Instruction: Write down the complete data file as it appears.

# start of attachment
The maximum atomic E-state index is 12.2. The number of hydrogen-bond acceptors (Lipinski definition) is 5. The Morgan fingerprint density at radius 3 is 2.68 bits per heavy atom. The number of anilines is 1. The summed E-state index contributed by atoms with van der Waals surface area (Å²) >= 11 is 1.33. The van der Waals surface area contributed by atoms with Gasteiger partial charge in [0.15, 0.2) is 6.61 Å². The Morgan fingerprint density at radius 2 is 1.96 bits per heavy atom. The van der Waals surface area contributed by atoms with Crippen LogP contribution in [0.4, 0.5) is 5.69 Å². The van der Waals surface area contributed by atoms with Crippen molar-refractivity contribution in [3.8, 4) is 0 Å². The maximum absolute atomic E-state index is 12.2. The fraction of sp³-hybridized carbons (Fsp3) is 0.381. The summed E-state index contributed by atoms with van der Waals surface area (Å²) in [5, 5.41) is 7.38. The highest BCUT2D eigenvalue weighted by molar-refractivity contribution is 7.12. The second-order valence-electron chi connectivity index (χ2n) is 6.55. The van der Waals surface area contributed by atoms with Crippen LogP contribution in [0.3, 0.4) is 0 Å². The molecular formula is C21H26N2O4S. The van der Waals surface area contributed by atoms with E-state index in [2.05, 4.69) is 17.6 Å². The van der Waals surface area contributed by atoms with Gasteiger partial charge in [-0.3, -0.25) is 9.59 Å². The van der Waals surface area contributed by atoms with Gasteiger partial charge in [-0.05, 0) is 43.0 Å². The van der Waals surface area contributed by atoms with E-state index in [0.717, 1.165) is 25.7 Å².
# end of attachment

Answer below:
The maximum atomic E-state index is 12.2. The number of hydrogen-bond acceptors (Lipinski definition) is 5. The Morgan fingerprint density at radius 3 is 2.68 bits per heavy atom. The number of anilines is 1. The summed E-state index contributed by atoms with van der Waals surface area (Å²) >= 11 is 1.33. The van der Waals surface area contributed by atoms with Gasteiger partial charge in [0.15, 0.2) is 6.61 Å². The Morgan fingerprint density at radius 2 is 1.96 bits per heavy atom. The van der Waals surface area contributed by atoms with Crippen LogP contribution in [0.4, 0.5) is 5.69 Å². The van der Waals surface area contributed by atoms with Crippen molar-refractivity contribution in [3.8, 4) is 0 Å². The maximum absolute atomic E-state index is 12.2. The fraction of sp³-hybridized carbons (Fsp3) is 0.381. The summed E-state index contributed by atoms with van der Waals surface area (Å²) in [5, 5.41) is 7.38. The highest BCUT2D eigenvalue weighted by molar-refractivity contribution is 7.12. The second-order valence-electron chi connectivity index (χ2n) is 6.55. The van der Waals surface area contributed by atoms with Crippen LogP contribution in [0.3, 0.4) is 0 Å². The molecular formula is C21H26N2O4S. The van der Waals surface area contributed by atoms with E-state index in [2.05, 4.69) is 17.6 Å². The van der Waals surface area contributed by atoms with Gasteiger partial charge in [-0.3, -0.25) is 9.59 Å². The van der Waals surface area contributed by atoms with Gasteiger partial charge in [-0.05, 0) is 43.0 Å². The van der Waals surface area contributed by atoms with E-state index in [0.717, 1.165) is 25.7 Å².